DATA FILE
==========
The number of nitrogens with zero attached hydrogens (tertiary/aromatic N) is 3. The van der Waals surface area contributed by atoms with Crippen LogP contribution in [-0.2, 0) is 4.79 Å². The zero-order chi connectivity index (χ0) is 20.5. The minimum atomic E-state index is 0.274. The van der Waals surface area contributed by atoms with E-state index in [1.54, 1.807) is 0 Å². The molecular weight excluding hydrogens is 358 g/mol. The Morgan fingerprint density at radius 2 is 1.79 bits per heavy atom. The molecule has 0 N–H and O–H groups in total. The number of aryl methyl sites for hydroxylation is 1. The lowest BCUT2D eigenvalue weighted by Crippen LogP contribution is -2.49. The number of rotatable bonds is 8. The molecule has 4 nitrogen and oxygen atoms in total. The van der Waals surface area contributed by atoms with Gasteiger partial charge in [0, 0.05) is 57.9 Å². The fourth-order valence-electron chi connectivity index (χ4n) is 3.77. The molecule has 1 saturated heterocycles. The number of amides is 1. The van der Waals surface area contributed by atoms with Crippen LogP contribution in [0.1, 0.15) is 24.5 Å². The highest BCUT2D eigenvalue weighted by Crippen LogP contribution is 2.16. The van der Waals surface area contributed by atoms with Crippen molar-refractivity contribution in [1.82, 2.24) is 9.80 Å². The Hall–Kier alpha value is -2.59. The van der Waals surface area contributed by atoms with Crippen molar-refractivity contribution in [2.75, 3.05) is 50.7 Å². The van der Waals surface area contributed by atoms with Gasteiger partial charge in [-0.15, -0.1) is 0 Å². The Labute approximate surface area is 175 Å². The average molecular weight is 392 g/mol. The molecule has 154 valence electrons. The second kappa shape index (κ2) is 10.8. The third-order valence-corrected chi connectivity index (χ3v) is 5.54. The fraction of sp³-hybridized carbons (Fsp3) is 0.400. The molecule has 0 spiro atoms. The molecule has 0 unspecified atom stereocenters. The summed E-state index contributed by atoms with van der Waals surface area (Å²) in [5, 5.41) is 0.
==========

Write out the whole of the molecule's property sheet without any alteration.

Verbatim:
The number of nitrogens with zero attached hydrogens (tertiary/aromatic N) is 3. The van der Waals surface area contributed by atoms with Crippen LogP contribution in [-0.2, 0) is 4.79 Å². The zero-order chi connectivity index (χ0) is 20.5. The minimum atomic E-state index is 0.274. The van der Waals surface area contributed by atoms with E-state index in [1.54, 1.807) is 0 Å². The molecular weight excluding hydrogens is 358 g/mol. The Morgan fingerprint density at radius 2 is 1.79 bits per heavy atom. The molecule has 0 N–H and O–H groups in total. The number of aryl methyl sites for hydroxylation is 1. The lowest BCUT2D eigenvalue weighted by Crippen LogP contribution is -2.49. The number of rotatable bonds is 8. The molecule has 4 nitrogen and oxygen atoms in total. The van der Waals surface area contributed by atoms with Gasteiger partial charge in [0, 0.05) is 57.9 Å². The fourth-order valence-electron chi connectivity index (χ4n) is 3.77. The molecule has 1 saturated heterocycles. The number of amides is 1. The van der Waals surface area contributed by atoms with Crippen LogP contribution in [0.1, 0.15) is 24.5 Å². The highest BCUT2D eigenvalue weighted by Crippen LogP contribution is 2.16. The van der Waals surface area contributed by atoms with Crippen molar-refractivity contribution in [1.82, 2.24) is 9.80 Å². The Hall–Kier alpha value is -2.59. The van der Waals surface area contributed by atoms with Crippen molar-refractivity contribution in [2.75, 3.05) is 50.7 Å². The van der Waals surface area contributed by atoms with Gasteiger partial charge in [-0.15, -0.1) is 0 Å². The Labute approximate surface area is 175 Å². The average molecular weight is 392 g/mol. The molecule has 154 valence electrons. The second kappa shape index (κ2) is 10.8. The third-order valence-corrected chi connectivity index (χ3v) is 5.54. The fraction of sp³-hybridized carbons (Fsp3) is 0.400. The molecule has 0 spiro atoms. The molecule has 0 unspecified atom stereocenters. The summed E-state index contributed by atoms with van der Waals surface area (Å²) in [5, 5.41) is 0.